Focus on torture highlights cruelty Thank you so much for the brilliant articles on Thursday's Opinion Commentary page - "An American atrocity" (Oct. 26) by Myron Beckenstein and "Bush closes the gap between freedom and terror, but there is an upside" (Oct. 26) by Garrison Keillor. Both presented an accurate picture of what we have done in passing the Military Commissions Act of 2006 - Mr. Beckenstein with heartbreaking eloquence and the face of an innocent victim of the policies, and Mr. Keillor with biting humor.
FEATURES
By MICHAEL SRAGOW and MICHAEL SRAGOW,SUN MOVIE CRITIC | June 9, 2006
A Prairie Home Companion is a down-home-exquisite musical dramedy. It fills you with a joyful noise even when the subject is mortality. Working from a script by Garrison Keillor, with some of the personalities and/or characters from Keillor's radio show of the same name, the director, Robert Altman, achieves a homespun-gossamer texture. That's a miracle for a movie about a buttoned-up Minnesotan, Keillor, known here as "GK," hosting an old-fashioned live variety program with a cast of radio performers whose messy lives intersect uproariously and unexpectedly with their on-air personae.
ENTERTAINMENT
By Kevin Cowherd and Kevin Cowherd,SUN STAFF COLUMNIST | August 3, 2003
Love Me, by Garrison Keillor. Viking. 272 pages. $24.95. Larry Wyler, the protagonist of Garrison Keillor's funny, bittersweet new novel, is a struggling writer who's bored to death with life in Minnesota and frustrated with his sensible, do-gooder wife - although he certainly seems to be handling it well. Here, for instance, is his gracious reaction when a friend announces that he's just sold his new book to Random House. "I wanted to choke him. I wanted to give him a swift kick where the sun don't shine.
NEWS
January 26, 2003
Norman Panama, 88, a screenwriter who collaborated with Melvin Frank on such films as White Christmas, The Road to Utopia and Mr. Blandings Builds His Dream House, has died in Los Angeles. Mr. Panama died Jan. 13 at UCLA Medical Center of complications from Parkinson's disease. The team's screenwriting earned them three Oscar nominations for The Road to Utopia, Knock on Wood and The Facts of Life. Among the other films Mr. Frank and Mr. Panama wrote were The Court Jester and That Certain Feeling.
ENTERTAINMENT
By Mary Carole McCauley and By Mary Carole McCauley,SUN ARTS WRITER | June 23, 2002
VIENNA, Va. -- The voice like drowsy thunder reassures us that everything is under control. Garrison Keillor proceeds from syllable to deliberate syllable with the unhurried cadence of a rocking chair, back and forth, back and forth ... Just the sound of that voice conjures up quiet images: a sweating glass of lemonade, a moth flattened against a window screen. The resulting state of dreamy contemplation is what the roughly 3 million fans of A Prairie Home Companion tune in for on their radios each weekend.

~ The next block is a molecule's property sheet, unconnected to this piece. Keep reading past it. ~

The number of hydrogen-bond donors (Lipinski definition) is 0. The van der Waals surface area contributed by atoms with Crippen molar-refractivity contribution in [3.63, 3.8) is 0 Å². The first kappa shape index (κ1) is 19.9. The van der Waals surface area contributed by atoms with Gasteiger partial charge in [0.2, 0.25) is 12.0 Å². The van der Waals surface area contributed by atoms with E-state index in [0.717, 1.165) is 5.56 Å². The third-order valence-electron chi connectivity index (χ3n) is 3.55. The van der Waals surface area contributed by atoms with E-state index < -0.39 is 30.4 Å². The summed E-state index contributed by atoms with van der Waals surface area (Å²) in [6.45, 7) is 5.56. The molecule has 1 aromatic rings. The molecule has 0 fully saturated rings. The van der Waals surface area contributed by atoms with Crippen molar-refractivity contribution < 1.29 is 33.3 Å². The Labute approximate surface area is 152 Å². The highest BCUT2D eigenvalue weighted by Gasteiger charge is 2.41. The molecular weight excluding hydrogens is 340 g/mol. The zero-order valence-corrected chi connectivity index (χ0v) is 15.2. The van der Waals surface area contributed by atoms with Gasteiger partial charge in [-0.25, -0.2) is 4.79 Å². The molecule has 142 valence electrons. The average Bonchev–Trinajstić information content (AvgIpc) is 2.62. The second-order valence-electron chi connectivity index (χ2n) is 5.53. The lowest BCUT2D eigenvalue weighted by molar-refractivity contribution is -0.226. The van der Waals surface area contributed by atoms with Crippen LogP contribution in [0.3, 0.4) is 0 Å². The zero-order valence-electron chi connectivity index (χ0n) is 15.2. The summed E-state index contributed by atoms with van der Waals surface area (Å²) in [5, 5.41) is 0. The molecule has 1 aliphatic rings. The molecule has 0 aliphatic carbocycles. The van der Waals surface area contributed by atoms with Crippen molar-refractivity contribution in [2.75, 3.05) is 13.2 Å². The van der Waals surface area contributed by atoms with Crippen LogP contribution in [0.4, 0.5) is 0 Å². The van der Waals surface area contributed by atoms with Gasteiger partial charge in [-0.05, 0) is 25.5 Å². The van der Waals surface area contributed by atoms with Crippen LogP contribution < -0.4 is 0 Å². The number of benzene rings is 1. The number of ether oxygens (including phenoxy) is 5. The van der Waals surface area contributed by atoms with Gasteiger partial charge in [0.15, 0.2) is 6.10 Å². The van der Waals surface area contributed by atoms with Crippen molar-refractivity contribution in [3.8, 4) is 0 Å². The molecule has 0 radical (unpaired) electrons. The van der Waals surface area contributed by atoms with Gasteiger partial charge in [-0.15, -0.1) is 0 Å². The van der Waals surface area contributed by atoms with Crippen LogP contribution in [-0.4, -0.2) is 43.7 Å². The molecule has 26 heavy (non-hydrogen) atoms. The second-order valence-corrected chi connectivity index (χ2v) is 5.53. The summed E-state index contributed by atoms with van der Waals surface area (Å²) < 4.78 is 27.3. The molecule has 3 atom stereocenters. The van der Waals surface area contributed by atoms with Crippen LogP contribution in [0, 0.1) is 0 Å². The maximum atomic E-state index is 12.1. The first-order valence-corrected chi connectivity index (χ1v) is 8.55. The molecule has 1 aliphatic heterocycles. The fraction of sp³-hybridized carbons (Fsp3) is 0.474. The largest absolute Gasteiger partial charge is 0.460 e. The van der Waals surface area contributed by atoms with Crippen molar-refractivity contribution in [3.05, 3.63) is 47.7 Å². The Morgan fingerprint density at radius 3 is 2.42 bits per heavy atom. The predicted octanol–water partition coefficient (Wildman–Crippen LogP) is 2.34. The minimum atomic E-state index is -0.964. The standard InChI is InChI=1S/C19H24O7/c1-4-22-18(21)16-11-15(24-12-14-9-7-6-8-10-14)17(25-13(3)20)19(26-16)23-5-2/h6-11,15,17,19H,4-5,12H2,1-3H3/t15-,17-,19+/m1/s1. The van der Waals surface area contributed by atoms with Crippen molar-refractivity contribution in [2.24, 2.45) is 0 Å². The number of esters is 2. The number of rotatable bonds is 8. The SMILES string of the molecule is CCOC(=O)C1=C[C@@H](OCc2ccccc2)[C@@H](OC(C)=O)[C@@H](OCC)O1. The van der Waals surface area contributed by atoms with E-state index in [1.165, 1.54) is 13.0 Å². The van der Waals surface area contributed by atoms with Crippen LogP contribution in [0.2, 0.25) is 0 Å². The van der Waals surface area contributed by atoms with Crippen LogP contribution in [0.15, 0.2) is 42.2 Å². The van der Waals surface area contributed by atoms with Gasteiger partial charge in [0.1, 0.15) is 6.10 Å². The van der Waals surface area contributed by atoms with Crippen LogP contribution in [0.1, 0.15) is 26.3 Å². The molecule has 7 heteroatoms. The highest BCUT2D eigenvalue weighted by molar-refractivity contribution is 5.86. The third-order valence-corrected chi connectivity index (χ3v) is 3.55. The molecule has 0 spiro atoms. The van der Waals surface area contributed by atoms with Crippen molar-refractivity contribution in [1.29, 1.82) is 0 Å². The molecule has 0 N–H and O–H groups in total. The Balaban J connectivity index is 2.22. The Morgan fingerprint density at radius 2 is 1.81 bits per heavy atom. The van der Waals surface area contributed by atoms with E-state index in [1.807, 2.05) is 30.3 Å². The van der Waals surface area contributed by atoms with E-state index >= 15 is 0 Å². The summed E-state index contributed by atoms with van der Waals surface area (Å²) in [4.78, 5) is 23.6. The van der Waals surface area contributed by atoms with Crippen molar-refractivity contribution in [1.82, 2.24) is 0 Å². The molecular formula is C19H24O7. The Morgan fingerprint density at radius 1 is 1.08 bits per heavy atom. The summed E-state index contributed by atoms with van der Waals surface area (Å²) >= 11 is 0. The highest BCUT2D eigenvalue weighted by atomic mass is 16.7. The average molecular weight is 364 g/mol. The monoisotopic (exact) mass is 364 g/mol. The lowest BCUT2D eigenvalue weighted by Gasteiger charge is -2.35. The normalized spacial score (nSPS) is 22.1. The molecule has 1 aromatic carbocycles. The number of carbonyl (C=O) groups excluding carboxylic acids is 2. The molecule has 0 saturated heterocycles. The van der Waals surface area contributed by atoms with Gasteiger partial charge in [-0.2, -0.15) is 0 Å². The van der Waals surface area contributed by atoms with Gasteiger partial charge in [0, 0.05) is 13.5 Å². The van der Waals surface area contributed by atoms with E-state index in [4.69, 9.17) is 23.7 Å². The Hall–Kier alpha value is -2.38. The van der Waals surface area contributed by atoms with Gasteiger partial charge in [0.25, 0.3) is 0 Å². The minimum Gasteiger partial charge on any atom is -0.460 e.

NEWS
By Ken Fuson and Ken Fuson,SUN STAFF | March 1, 1998
"Goodnight, Nebraska," by Tom McNeal. Random House. 311 pages. $23.What a remarkable debut. Tom McNeal has written a book - and created a small town -that is as vivid and alive as Sinclair Lewis's Zenith, Sherwood Anderson's Winesburg, Ohio, and Garrison Keillor's Lake Wobegon."Goodnight, Nebraska," the title of the book, is also the name of the town, home to 1,680 people, the Friendly Festival and, right there at the intersection of Main Street and Highway 20, McKibben's Mobil Station.Seventeen-year-old Randall Hunsacker has been sent there from Salt Lake City, where he shot his mother's boyfriend and wrecked a stolen car. He has come to finish school, play football, fix cars at McKibben's and get out of Goodnight as quickly as he possibly can."
NEWS
February 18, 1991
Mitchell V. Charnley, 92, a retired University of Minnesota journalism professor whose students included Eric Sevareid, Harry Reasoner and Garrison Keillor, died Saturday in a Minneapolis hospital. He was the author of a number of textbooks, including "Reporting" and "News by Radio." His pioneering work in broadcast instruction earned him the 1963 Distinguished Achievement Award of the Radio-TV News Directors Association. And in 1968, he was awarded Sigma Delta Chi's Distinguished Teaching in Journalism Award.
FEATURES
By Ken Parish Perkins and Ken Parish Perkins,Dallas Morning News | February 13, 1992
Garrison Keillor, writer, master storyteller and radio star, has been all over the place lately. His book, "WLT: A Radio Romance," remains a strong seller in bookstores. Each Saturday, he writes, produces and hosts "American Radio Company," aired on 235 public radio stations.Now he's even on the tube. In fact, "Garrison Keillor's Hello Love" is the second of three specials for PBS. The first aired in November; the third is set for April.Garrison Keillor, television star?Loyal Keillor fans nervous about Keillor leaving his radio days need not worry.
NEWS
By Ken Fuson and Ken Fuson,Sun staff | November 23, 1997
"Wobegon Boy," by Garrison Keillor. Viking. 305 pages. $24.95.Thomas Wolfe told us we can't go home again. Garrison Keillor knows the opposite is true: We can't ever really leave. Try as he might, and he has tried mightily enough to seek refuge in Denmark and New York City, Keillor keeps returning to Minnesota and Lake Wobegon, his fictional town that time forgot. This is a darker, less sentimental and surprisingly less satisfying trip than his previous journeys there - "Lake Wobegon Days," a popular novel, and "Leaving Home," a collection of essays patterned after the stories Keillor tells on his weekly radio show, "A Prairie Home Companion."
NEWS
By Patrick Hickerson and Patrick Hickerson,Contributing Writer | June 24, 1994
Inside the offices of the Columbia Festival of the Arts, the success of the first weekend in this two-week event can be seen in an addition to the wall.A two-line classified advertisement, blown up on a copier, says "GARRISON KEILLOR -- 2 or 4 tickets desperately wanted. Columbia Festival, June 19.""I thought it was great. I thought we had arrived,", said Lynne Nemeth, marketing director for the Columbia Festival of the Arts, a post she's held since the festival began six years ago. She also found it brought indirect publicity to the festival.